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  • Writer's pictureInger and Jeff Latreille

A Close Call

~Monday, November 22, 2021~

Day 526 (Travel Day)

Not enough time spent in this cool town of Terlingua. It was perfectly situated between the state and national park of Big Bend. And we enjoyed our stay at The Roadrunner Travelers RV Park, so much so, that we did a review on Campendium. Check out what we had to say at There’s so much more to investigate in this tiny ghost town from the art scene to Big Bend National Park. We will be back!

Before hitting the road, we dropped off some yummy homemade banana muffins to our RV hosts Chris and Allison and thanked them for the great stay. Chris also reminded us to sign their black water tanks

(a Roadrunner tradition and unique memento of their guests). We of course signed it with our alias name “FootprintsOnWheels”.

We are headed northwest today, out of Texas and on to New Mexico at a campground called Caballo Lake State Park in Caballo, NM, back through the “frost heaves” on Highway 118 and the well marked elevation signs of prominent mountains nearby; something not all too commonly seen. We also got a kick out of seeing signs for Burros (don’t see those too often either). It would have been cool to see these iconic creatures conjuring up images of rustic days gone by in The Old West. And being the train fans that we are, it was fun to see a few go by today. But then something really caught our eye while driving through Marfa, TX…...a white Zeppelin-shaped object

just sort of hovering high in the sky. Was it a UFO, was it a type of drone? Ever so curious and with my laptop already open on the car ride, I had to investigate. After a few Google searches, I found out it was a border patrol blimp…..a tethered aerostat radar balloon. The balloon is used to monitor low-flying aircraft coming across the border (with illegal drugs perhaps?). What’s amazing is the cost for keeping 6 aerostats aloft……..a whopping $30 million per year. But they have seen a significant decrease in drug trafficking since the balloon’s inception in 1987, so it would appear it’s money well spent.

Driving through El Paso was a bit stressful for driver Jeff. Lots of narrow lanes, construction and heavy traffic. Hmmm….it didn’t help that we were passing through during the commute hour, right?

Next, the “Land of Enchantment”....enter New Mexico. For us, the land was not so enchanting, at least for the first hour. Just shortly after we entered the state, our TPMS (Tire Pressure Monitoring System)alarm sounded off, showing us the front passenger trailer tire was quickly losing pressure. We were on a 2-lane highway in VERY light traffic, waiting for the perfect spot to pull over, and that we did. As we got out to inspect, the tire was hissing loudly which told us it must have been something more than just a nail or screw in it. Sure enough, when Jeff removed the tire, we saw a ½-inch wide, 5-inch long separation at the inside of the tire. Wow, thank goodness for the TPMS system or we could have had significant damage to the trailer and a costly repair. We’ve heard many horror stories where a blown tire can put a hole in the floor of your RV, shred wires and propane lines or do damage to the underside/outside of the trailer. It’s not unheard of for 1 blowout to cost $3,000 or more in damage. So our little $150 investment did its job!! If you’d like to know what system we use, you can check it out on our website at Anyway, if we were going to have tire issues, we couldn’t have asked for better conditions to do a fix with warm weather, a sunny day, and a large amount of space off the road to change a flat. Even though Jeff has changed a few tires in his day, there were still new things to learn in changing an RV tire. We had all the right tools which made things go smoothly. We didn’t even know that the “spare” would be a real full-sized tire with the actual rim on it. The hardest part was getting the damaged tire back under the rig, basically cranking the thing back up into its space. It would definitely be a challenge if you were trying to do this alone.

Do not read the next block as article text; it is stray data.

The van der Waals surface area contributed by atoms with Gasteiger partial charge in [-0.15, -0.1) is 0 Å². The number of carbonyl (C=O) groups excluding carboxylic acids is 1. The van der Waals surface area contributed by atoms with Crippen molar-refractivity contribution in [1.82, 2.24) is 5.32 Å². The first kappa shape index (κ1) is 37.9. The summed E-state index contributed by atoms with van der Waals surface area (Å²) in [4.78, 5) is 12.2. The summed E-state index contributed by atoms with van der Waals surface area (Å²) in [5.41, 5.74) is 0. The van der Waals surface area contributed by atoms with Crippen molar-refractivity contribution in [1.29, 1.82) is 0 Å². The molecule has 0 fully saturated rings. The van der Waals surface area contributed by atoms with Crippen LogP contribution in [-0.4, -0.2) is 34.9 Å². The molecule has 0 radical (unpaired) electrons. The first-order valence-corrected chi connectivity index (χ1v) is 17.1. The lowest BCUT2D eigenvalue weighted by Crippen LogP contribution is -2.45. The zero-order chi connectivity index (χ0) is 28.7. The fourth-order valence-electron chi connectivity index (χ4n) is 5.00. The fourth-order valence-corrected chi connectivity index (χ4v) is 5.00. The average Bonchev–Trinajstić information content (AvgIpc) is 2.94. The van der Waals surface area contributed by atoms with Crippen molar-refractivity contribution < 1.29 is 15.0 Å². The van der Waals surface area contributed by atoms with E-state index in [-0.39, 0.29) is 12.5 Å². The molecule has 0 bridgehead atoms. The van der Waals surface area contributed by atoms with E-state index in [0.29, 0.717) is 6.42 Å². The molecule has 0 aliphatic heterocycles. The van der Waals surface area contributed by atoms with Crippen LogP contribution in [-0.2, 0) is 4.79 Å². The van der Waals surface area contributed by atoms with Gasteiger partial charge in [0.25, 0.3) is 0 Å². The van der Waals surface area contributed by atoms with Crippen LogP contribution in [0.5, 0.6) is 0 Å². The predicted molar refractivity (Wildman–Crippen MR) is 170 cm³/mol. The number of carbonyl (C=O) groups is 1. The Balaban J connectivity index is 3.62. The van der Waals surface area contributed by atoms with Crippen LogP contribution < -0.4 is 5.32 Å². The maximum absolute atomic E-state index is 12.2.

We inspected the other 3 tires and discovered that the driver’s side tire had the same wear on the inside (basically a ticking time bomb), and now with no spare. We’re just grateful that this lesson learned wasn’t an expensive one.

In the past, we’ve never really noticed the wear on the inside of the tires, concentrating more on the center part, and we are religious about keeping good tire pressure and covering the tires wherever we’re staying. UV protection is super important! We’ve also not read much about tire rotation on trailers so will have to investigate more about that. In any case, we have obviously maxed these puppies out with over 40,000 miles on them. After being sidetracked for an hour, we were finally back on the road, with Jeff driving and me calling various tire places. None had what we wanted. So we’re crossing our fingers until we get to Tucson where we’ll likely have more options. At least I now know how to change a trailer tire.

We were relieved to finally make it to our campground at around 7:00 p.m. in the dark. Had we not had the tire mishap, we would have made it in the daylight. It appeared there were 3 campgrounds right next to each other with ours being the Palomino Campground. When Jeff got out to inspect which way was the best for us to enter, a fellow camper asked which site we were looking for. When Jeff replied, “site 4”, he said, “wow, lucky you….you have the best site in the place”. It was the outside campsite overlooking the reservoir, which we could faintly see with the 3⁄4 full moon. This place is amazing and only $22/night with full hookups, staggered sites, firepit, bathrooms/showers and our very own covered picnic area. And it’s quiet and oh so peaceful. Can’t wait to see what this place looks like in the daylight.

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